All 6,000 copies of the magazine are now under university lock and key. But the article in question can be read here. It's legal. And it's a case of incompetence from an institute of higher learning.
Rather than being effective in suppressing an issue of significant public interest (for students, questions about student fees rate quite highly), Victoria University has shown that sometimes it's best to grin and bear it. Artillery tend to attract calls of overkill.
Victoria has failed to note the developing dynamic in student media. The story has been published in Critic, and also ran in Nexus, and Chaff. These three publications are also student rags, working together through the ASPA newswire. Author of the disputed article, Keith Ng, flagged this co-operation in this months-old press release, and the little ASPA logos on shared stories mean many students are also aware of this service.
ASPA were not listed in the injunction.
I understand the injunction was served on Salient only late on Sunday evening, by accident. Salient editor Emily Braunstien said the university had intended serving it at 10am on Monday morning. By which point, of course, these three other magazines had already been printed and were being distributed. Salient could be seized, but word was already out.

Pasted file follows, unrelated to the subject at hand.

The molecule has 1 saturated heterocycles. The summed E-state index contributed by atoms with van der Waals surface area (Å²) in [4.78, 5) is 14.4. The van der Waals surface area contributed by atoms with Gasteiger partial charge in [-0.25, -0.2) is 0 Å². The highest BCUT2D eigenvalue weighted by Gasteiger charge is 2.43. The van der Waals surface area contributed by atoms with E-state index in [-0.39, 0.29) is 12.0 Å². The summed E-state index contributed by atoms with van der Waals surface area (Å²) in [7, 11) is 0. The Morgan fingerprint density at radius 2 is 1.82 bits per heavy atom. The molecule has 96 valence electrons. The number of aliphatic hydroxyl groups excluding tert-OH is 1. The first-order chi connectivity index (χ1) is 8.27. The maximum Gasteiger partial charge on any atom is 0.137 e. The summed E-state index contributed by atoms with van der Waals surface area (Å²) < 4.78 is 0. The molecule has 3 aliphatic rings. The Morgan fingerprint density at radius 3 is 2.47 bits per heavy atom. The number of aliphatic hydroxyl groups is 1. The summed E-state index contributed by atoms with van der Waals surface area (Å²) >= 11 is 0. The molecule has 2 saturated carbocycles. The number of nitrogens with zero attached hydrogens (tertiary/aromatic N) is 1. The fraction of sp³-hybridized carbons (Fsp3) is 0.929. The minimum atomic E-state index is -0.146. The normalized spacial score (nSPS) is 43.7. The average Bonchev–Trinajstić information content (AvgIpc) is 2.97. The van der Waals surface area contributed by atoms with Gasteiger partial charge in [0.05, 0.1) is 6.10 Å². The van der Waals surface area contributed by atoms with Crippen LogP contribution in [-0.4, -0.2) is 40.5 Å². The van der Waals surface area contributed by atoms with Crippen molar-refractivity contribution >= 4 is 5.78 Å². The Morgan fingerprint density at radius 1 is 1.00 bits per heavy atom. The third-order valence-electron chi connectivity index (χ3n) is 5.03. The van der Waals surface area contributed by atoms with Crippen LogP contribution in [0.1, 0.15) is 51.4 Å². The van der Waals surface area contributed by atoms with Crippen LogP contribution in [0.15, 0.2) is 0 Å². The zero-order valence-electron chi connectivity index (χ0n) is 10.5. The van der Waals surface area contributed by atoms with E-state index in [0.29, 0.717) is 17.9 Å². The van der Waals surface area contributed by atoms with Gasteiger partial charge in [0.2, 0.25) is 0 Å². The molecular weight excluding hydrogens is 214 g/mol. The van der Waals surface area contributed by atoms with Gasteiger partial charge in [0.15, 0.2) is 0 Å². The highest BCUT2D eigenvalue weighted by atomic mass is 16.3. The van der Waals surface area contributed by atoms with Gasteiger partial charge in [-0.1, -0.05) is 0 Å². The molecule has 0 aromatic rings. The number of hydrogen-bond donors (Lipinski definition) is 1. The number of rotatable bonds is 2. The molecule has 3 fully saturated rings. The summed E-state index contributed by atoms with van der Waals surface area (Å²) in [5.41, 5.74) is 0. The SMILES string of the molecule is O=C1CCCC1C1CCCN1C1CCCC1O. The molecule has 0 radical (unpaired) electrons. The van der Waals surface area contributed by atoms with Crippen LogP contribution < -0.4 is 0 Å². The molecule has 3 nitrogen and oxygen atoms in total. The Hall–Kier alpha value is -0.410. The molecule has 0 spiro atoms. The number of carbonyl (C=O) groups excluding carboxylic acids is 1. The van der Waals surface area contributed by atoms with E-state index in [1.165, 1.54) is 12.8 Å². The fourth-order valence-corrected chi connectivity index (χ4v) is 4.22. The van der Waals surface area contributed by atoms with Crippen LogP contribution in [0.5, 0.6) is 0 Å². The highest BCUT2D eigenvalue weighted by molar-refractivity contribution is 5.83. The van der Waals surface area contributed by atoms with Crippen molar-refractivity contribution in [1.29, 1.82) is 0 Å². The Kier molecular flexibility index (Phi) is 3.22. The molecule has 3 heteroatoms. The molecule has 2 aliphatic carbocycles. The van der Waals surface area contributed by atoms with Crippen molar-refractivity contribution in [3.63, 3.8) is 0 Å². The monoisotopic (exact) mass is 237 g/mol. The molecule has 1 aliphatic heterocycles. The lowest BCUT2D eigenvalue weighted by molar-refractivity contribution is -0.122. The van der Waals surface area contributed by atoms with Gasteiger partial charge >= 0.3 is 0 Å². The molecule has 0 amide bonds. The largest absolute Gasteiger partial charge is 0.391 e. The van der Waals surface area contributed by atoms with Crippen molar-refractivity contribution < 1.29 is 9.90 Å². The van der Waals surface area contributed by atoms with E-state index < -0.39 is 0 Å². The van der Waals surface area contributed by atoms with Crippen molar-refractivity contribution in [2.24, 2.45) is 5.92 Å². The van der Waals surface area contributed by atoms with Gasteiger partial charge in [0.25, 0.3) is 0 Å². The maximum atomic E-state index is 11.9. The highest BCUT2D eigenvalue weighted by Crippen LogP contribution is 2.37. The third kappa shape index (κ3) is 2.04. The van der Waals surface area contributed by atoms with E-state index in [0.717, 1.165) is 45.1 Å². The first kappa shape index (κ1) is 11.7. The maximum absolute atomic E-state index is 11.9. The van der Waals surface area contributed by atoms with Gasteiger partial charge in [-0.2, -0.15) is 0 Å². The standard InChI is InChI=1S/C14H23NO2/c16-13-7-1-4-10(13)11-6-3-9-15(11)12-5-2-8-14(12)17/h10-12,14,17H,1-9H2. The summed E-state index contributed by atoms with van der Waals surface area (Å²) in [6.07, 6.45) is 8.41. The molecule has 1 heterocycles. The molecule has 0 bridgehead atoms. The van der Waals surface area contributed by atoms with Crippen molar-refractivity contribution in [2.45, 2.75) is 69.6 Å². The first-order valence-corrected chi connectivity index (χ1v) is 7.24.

Blogs and Scoop have also stepped onto the case. Name suppression was bent recently by the internet in the case of Mark Ellis and Brent Todd, but the case of Salient vs. Victoria seems a much more defensible, and important, skirting of press suppression.
The effect of all this, has been unwelcome attention from many news outlets over the injunction, which is all out of proportion to the original story. I wrote similar stories about proposed fee rises in 2003, which died quick, lonely deaths.
And the original purpose of the injunction, to prevent confidential information from being made public, is somewhat pointless if there are already 15,000 copies of it printed and numerous internet hyperlinks. Not to mention keen interest in the court case scheduled for Thursday.
This from Checkpoint, an interview with Victoria Vice-Chancellor Pat Walsh:
Radio New Zealand: You are aware the information has already been published. Will you be serving further injunctions?Victoria has nothing to gain by continuing court action. Unless, of course, they're after a test case of media and internet freedom where they begin firmly on the back foot.
Pat Walsh: I was only made aware of that two minutes ago by you. I would need to consider the issues and probably make a decision within 12 hours.
RNZ: That might make the whole process of seeking an injunction rather pointless.
Walsh: That's correct. It may do.
UPDATE: More comment from Lyndon Hood at Fightingtalk, arguing the case needs big-media support otherwise a nasty precedent might stand, and Tze Ming Mok at Public Address, who sees a suprising lack of attention-whoring from Salient.
DISCLAIMER: The author worked as deputy editor at Salient in 2003, and probably knows too much.